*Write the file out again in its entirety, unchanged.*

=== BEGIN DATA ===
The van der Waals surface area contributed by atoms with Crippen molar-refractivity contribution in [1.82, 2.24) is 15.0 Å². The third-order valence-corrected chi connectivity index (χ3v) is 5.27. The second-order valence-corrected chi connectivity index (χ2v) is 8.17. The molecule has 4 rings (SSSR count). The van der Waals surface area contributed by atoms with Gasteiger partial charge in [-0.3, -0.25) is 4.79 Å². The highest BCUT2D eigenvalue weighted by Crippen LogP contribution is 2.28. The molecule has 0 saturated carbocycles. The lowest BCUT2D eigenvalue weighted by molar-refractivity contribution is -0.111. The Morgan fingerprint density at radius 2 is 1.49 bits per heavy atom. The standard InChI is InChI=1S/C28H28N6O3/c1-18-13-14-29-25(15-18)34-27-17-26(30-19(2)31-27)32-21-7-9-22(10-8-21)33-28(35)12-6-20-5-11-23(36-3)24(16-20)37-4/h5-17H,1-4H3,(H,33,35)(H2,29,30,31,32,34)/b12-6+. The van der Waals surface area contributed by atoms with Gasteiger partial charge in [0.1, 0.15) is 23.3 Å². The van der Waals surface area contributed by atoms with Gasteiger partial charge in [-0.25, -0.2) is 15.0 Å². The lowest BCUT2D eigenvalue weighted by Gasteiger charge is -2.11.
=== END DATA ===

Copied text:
The van der Waals surface area contributed by atoms with Crippen molar-refractivity contribution in [1.82, 2.24) is 15.0 Å². The third-order valence-corrected chi connectivity index (χ3v) is 5.27. The second-order valence-corrected chi connectivity index (χ2v) is 8.17. The molecule has 4 rings (SSSR count). The van der Waals surface area contributed by atoms with Gasteiger partial charge in [-0.3, -0.25) is 4.79 Å². The highest BCUT2D eigenvalue weighted by Crippen LogP contribution is 2.28. The molecule has 0 saturated carbocycles. The lowest BCUT2D eigenvalue weighted by molar-refractivity contribution is -0.111. The Morgan fingerprint density at radius 2 is 1.49 bits per heavy atom. The standard InChI is InChI=1S/C28H28N6O3/c1-18-13-14-29-25(15-18)34-27-17-26(30-19(2)31-27)32-21-7-9-22(10-8-21)33-28(35)12-6-20-5-11-23(36-3)24(16-20)37-4/h5-17H,1-4H3,(H,33,35)(H2,29,30,31,32,34)/b12-6+. The van der Waals surface area contributed by atoms with Gasteiger partial charge in [0.1, 0.15) is 23.3 Å². The van der Waals surface area contributed by atoms with Gasteiger partial charge in [-0.25, -0.2) is 15.0 Å². The lowest BCUT2D eigenvalue weighted by Gasteiger charge is -2.11.